As supplies from its primary arms supplier were hanging in limbo, Riyadh was reportedly looking for alternative sellers of the technology. In 2013, reports said Saudi Arabia would be buying reconnaissance drones from the South African arms manufacturer Denel Dynamics. Last year, some reports said both the Saudis and the Emirates had managed to buy ground attack drones from China for their stalling Yemeni campaign.
Israel is one of the world’s leading producers of drones, but selling the technology to Saudi Arabia would be politically disastrous, as public opinion in both Israel and the Arab nation would be strongly against such a deal.
The two countries were said to have some military cooperation in their mutual rivalry with regional competitor Iran. Some reports suggested Israel and Saudi Arabia had discussed the possibility of an Israeli attack through Saudi airspace against Iranian nuclear sites amid the tense negotiation for a nuclear deal between Tehran and six leading world powers.
At the UN General assembly last fall there was an essential vote on the future of mankind. Resolution number A/RES/70/33 calling for the international society to take forward multilateral nuclear disarmament negotiations had been submitted by Austria, Brazil, Chile, Costa Rica, Ecuador, Georgia, Ghana, Guatemala, Ireland, Kenya, Lichtenstein, Malta, Marshall Islands, Mexico, Nigeria, Panama, Peru, Philippines, South Africa, Trinidad and Tobago, Uruguay and Venezuela. For that, these countries deserve our deep respect and gratitude. The resolution reminds us that all the peoples of the world have a vital interest in the success of nuclear disarmament negotiations, that all states have the right to participate in disarmament negotiations, and, at the same time, declares support for the UN Secretary – General’s five-point proposal on nuclear disarmament.
The resolution reiterates the universal objective that remains the achievement and maintenance of a world without nuclear weapons, and emphasizes the importance of addressing issues related to nuclear weapons in a comprehensive, inclusive, interactive and constructive manner, for the advancement of multilateral nuclear disarmament negotiations. The resolution calls on the UN to establish an Open-ended Working Group (OEWG) of willing and responsible states to bring the negotiations on nuclear disarmament forward in this spirit.
When voted upon at the UNGA a month ago, on December 7, 2015, there was a huge majority of states (75 %) that supported the resolution, namely 138 of the 184 member states that were present. Most of them are from the global south, with majorities in Latin-America, Africa, Asia, the Middle East, and the Pacific. After having shown such courage and wisdom, they all deserve to be named among the states of hope, states that want to sustain mankind on earth.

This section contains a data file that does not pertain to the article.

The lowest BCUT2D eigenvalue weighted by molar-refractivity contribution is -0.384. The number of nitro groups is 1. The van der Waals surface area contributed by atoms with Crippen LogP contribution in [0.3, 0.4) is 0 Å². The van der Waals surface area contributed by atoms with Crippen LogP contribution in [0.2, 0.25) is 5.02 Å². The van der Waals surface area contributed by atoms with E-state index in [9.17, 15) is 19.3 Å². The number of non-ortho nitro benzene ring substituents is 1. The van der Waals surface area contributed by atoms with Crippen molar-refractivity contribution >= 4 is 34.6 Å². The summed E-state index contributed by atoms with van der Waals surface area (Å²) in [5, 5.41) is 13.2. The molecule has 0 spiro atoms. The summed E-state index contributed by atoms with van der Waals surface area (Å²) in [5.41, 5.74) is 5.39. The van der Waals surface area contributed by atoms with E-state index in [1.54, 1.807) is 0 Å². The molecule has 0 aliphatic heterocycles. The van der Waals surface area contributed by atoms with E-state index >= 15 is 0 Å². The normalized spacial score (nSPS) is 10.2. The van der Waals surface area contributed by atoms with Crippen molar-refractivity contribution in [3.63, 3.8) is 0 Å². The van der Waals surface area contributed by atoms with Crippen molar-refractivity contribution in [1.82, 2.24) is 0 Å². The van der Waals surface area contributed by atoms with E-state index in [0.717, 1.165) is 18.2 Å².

Only 12 states voted against the resolution. Guess who they are: China, Czech Republic, Estonia, France, Hungary, Israel, Latvia, Lithuania, Poland, Russian Federation, United Kingdom, and the United States. What is wrong with them? Well, they are either nuclear-armed states or among the new NATO member states. They are the states of concern in today’s world. It is hypocritical that states that claim to be the protectors of freedom, democracy, and humanity constitute a small minority that refuse to enter into multilateral, inclusive, interactive and constructive negotiations to free the world from nuclear weapons. Among the three other nuclear-armed states, India and Pakistan had the civility to abstain, while the DPRK was the only one to vote “yes.”
Despite the reactionary, dangerous, and irresponsible position of the 12 states of concern and the tepid attitude of the abstainers, the OEWG was established by an overwhelming majority of the UNGA. The OEWG will convene in Geneva for 15 working days during the first half of 2016. The OEWG has no mandate to negotiate treaties to free the world of the inhuman nuclear weapons, but has clearly been asked to discuss and show how it can be achieved. Surely, the nations of hope that voted in favor of the OEWG will take part in the work. We can hope that at least some of the states of concern and some of the abstainers come to their senses and take part in this essential work for the future of mankind.
Participation in the OEWG is open for everyone and blockable by none. No matter what the states of concern do or don’t do, there is good reason to trust that the vast majority of nations of hope together with civil society from all over in the fall will present an outcome to the UNGA that will turn our common dream of a world free of nuclear weapons into a reality—perhaps sooner that we dare to believe.
South Africa issued, on Tuesday, an arrest warrant against four Israeli officials over their role in deadly attacks on pro-Palestinian international activists.
Boycott, Divestment and Sanctions Against the Israeli occupation in Africa said, in a statement: “South Africa’s Directorate of the Priority Crimes Investigation Unit has issued warrants of arrest against four Israeli commanders from the Israeli Navy and Israeli Defense Forces.”